Output of CO2 gas fell 13 percent in the past five years in the U.S. to a level last seen in 1994. The U.S. is still No. 2 worldwide in net CO2 emissions, trailing only China, but remarkably (and rarely noted) is only number 10 per capita. I am not sure which is more surprising.

Nutrition and its impact on growth: A study comparing poor boys recruited by the Marine Society (in essence a charity that supported poor boys going into the British Navy) to upper-class entrants to the elite military academy of Sandhurst near London, showed a slow upward trend for cohorts born between 1750 and 1825 but clearly demonstrate a large disparity in height between the two groups. At the age of 14, the Sandhurst recruits were almost 10 inches taller than their poor compatriots. Interestingly, not having a father in the home was a separate factor in retarded growth.

The Fed is keeping interest rates low and plans to continue this for several years if they can be believed. The net effect is the search outside government debt for yield (and the government selling debt that is way overvalued.) Here is a summary of the effects as seen by a money manager: "The artificially low T-Bill rates first work their way slowly up the curve. Next, the most obviously competitive type of equities – high yield stocks – begin to be bid up ahead of the rest of the market, as has happened. “I’ve just got to squeeze out some higher rates somewhere, anywhere,” is the pension fund plea. Then, this low rate competition begins to filter into other securities, historically sought after for their higher yields: higher-grade real estate, where the “cap rates” slowly fall; and, unfortunately, also forestry and farmland, mainly of the larger and more standard varieties that appeal to institutions, which show declines in their required yields, i.e., their prices rise. The longer the engineered rates stay below true market rates, the higher asset prices become until, yes, you’ve got it, corporate assets begin to sell way over replacement cost. Then, if the heart of capitalism is still beating at all, a long period of over-investment begins and returns are bid down and everything moves into balance, often helped along if asset prices get too high, as in 2000 and 2007, by a good healthy market crunch." (Grantham)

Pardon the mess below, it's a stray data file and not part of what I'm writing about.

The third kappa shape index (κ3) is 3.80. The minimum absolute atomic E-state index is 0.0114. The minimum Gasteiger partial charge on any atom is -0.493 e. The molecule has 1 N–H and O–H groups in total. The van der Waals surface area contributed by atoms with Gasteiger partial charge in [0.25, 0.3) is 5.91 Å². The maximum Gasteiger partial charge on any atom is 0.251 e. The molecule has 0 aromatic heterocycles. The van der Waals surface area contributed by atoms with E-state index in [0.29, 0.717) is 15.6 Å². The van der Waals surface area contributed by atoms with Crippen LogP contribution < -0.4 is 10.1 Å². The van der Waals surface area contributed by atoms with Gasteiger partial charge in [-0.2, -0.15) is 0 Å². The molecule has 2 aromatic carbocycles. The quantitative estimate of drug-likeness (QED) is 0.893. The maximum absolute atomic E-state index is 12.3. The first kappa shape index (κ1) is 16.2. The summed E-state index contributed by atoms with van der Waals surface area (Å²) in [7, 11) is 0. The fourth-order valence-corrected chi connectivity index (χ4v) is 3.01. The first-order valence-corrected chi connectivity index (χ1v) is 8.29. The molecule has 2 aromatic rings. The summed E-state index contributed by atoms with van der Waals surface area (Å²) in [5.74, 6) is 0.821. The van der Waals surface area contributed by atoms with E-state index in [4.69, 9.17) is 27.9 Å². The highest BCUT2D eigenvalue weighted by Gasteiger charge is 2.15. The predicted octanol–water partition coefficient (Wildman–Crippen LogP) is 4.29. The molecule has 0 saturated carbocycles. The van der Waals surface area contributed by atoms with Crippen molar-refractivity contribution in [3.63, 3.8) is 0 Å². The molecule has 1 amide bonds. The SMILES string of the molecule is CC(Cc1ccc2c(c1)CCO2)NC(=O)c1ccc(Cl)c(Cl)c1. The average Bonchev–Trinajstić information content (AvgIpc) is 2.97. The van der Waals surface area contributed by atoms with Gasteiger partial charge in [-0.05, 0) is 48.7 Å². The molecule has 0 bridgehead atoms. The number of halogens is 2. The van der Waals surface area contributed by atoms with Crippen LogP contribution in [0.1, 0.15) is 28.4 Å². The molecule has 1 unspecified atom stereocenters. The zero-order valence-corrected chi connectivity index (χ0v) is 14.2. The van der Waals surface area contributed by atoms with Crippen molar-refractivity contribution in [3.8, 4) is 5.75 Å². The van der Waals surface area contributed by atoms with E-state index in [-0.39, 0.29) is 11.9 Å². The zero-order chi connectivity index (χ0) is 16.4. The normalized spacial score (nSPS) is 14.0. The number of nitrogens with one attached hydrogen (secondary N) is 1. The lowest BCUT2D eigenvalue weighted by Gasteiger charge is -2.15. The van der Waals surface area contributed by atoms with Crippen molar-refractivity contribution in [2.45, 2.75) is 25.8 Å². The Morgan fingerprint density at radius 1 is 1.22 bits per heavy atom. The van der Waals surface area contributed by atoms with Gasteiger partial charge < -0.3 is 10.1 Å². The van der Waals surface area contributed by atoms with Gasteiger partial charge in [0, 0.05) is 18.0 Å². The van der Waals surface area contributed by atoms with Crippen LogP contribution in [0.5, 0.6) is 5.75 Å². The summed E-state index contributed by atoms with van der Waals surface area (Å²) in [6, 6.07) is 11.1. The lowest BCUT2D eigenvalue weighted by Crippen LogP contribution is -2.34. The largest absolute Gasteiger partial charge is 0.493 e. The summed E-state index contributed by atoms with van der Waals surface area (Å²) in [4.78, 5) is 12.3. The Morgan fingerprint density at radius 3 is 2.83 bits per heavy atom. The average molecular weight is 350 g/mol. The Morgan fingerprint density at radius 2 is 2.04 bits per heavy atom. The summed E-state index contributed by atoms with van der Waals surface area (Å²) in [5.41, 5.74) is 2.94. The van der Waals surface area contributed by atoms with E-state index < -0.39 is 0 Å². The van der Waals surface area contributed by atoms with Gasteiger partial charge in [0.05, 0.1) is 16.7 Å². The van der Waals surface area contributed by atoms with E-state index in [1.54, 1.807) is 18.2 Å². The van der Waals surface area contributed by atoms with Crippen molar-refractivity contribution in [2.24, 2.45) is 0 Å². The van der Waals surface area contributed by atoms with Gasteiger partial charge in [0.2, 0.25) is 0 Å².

The Buffalo Bruins fine goalie Ryan Miller's career record against the Penguins is 5-11-3, his worst against any opponent.

The Quinnipiac opinion poll has Gov. Christy at the highest job approval he has ever had, 74 percent. That is the highest New Jersey Governor approval in the 17 years that Quinnipiac has been polling the state, and the highest of any Governor in the seven states that Quinnipiac polls now.

Only 16 percent of all murders and 7 percent of sexual assaults aboard cruise ships lead to convictions or plea bargains, according to FBI statistics.

Fisker Automotive Inc., the U.S. plug-in hybrid carmaker seeking a buyer, is weighing several bids, including a $350 million offer from Dongfeng Motor Corp. that would give the Chinese car maker majority control, said people with knowledge of the matter. Dongfeng, based in Wuhan, China, would gain 85 percent of Fisker under the terms of its bid, said one of the people, who asked not to be named because the process is private.

Private investors put in over $1 Billion into the company would now own only 15%. (If 350 million is 85% then the total value of the company is 412 million. 15% of that is 61.8 million, 16% of the original 1 billion dollars. Yikes.)

Aaaaaaaannnnnnddddd.....two graphs:

Merger and Acquisitions by U.S. states:
Mergers and Acquisitions by country: